Are you angry about Windrush? Or, the eight years of austerity that has seen the poor atone for the sins of the rich? Or, the decimation of our NHS? Or, the Brexit shambles? Or, the scandalous rise of homelessness? Or, the injustice of Grenfell, Or, [insert your own list] – Get out and vote today!
As a therapist, I’m not afraid of anger, which is just as well because I’ve been angry every day for the past eight years. The only people I know who are not angry right now are either very rich (thus inoculated against the ravages of austerity) - or Yoga instructors.
I’ve picked up the pieces of lives crushed by the cruelty of this Tory government. Injustice is hardwired into every sinew of the system, with Human rights now only accessible to those who can afford to buy them.
The hostile environment that spawned the Windrush scandal was no accident. It’s indicative of a culture that has enshrined racist rhetoric into practice. Dawn Butler described May’s hostile environment as the new face of Tory institutional racism, “ever present from Stephen Lawrence to Windrush”. She’s right.
In 2011, Theresa May vowed to get rid of Article 8 (the right to family life) of the European Convention on Human Rights because, she claimed, it “perverted” the removal of “illegal immigrants”. Her competence as Home Secretary was called into question when it emerged that the example she cited, that of a pet cat scuppering deportation, was untrue and appeared to have been lifted, “word for word,” from a speech made by (then) UKIP leader, Nigel Farage. In fact, the case had been mishandled by immigration officials.
The morality of her contempt for the right to family life largely escaped scrutiny and went on to underpin the 2014 immigration Act. It should come as no surprise that this resulted in the Windrush scandal that has seen families ripped apart, denied access to jobs, health care, justice, dignity and hope. Diane Abbott, Jeremy Corbyn and John McDonnell anticipated the “unintended” consequences for Commonwealth citizens and voted against it.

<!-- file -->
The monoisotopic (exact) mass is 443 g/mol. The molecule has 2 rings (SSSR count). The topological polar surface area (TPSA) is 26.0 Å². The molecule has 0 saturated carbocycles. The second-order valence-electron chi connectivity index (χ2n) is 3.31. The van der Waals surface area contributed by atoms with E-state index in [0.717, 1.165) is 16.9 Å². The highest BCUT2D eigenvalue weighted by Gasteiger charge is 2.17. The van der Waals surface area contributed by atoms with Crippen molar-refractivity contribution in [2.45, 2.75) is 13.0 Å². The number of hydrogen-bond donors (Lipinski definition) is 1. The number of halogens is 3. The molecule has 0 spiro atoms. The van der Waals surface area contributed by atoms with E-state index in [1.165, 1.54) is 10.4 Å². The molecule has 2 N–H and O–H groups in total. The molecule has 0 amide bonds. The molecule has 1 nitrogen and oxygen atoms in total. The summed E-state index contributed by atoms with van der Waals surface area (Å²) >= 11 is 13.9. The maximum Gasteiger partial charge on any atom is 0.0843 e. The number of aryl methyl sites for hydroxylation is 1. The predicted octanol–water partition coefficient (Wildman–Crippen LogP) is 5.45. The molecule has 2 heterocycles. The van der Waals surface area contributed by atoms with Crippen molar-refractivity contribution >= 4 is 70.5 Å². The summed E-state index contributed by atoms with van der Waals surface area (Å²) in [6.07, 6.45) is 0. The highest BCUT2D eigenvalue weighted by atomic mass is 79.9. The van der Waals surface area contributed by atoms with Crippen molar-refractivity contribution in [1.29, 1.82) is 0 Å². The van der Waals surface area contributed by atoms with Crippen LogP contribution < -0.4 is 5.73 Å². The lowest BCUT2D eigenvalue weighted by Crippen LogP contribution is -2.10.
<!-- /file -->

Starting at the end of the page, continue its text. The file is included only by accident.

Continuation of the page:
Racism has rarely been career limiting in the Tory party. In 2011, Tory Dover councillor, Bob Frost, described people involved in the Tottenham riots as “jungle bunnies”. He lost his job as a Maths teacher, but the Conservative Party only suspended him for two months. The emergence of Oliver Letwin’s sinister racist memo in 2015 did not result in him being sacked as David Cameron’s policy adviser.
Under Theresa May’s leadership, racism has become mainstream Tory policy. Directly (and indirectly) discriminating against black and brown skinned people - with impunity. When Theresa May appointed Boris Johnson as Foreign Secretary, it seems she deleted the traditional job requirement, “Portfolio of diplomacy” and replaced it with, “Portfolio of racist remarks”.
As Commonwealth leaders gathered in London amidst the Windrush scandal, who better to mollify the mood, than Johnson? Regaling delegates with stories about “flag waving piccaninnies” and “Pangas” with “watermelon smiles”.
If a Labour Politician made even one of those remarks, they would be hounded out of office, and rightly so. Having been suspended for using the racist term “N***** in the woodpile” in July, Anne-Marie Morris had the whip re-instated after only five months.
At least 12 Tory candidates had to withdraw from the today's elections having been suspended amid accusations of anti-antisemitism, Islamophobia and far right links. One of whom, a former UKIP candidate is alleged to have racially abused Diane Abbott on social media.
Theresa May should not be surprised that her "Go home" buses, hostile immigration environment, the appointment of Boris Johnson as Foreign Minister and her tolerance of racism generally, has acted as a recruitment sergeant for the far right. As David Lammy said, If you lie down with dogs, you get up with fleas.
It doesn’t have to be this way. Today is channel your anger into action day. All you have to do is get up, get ready and vote the Tories out of your town!
#Vote Labour 💓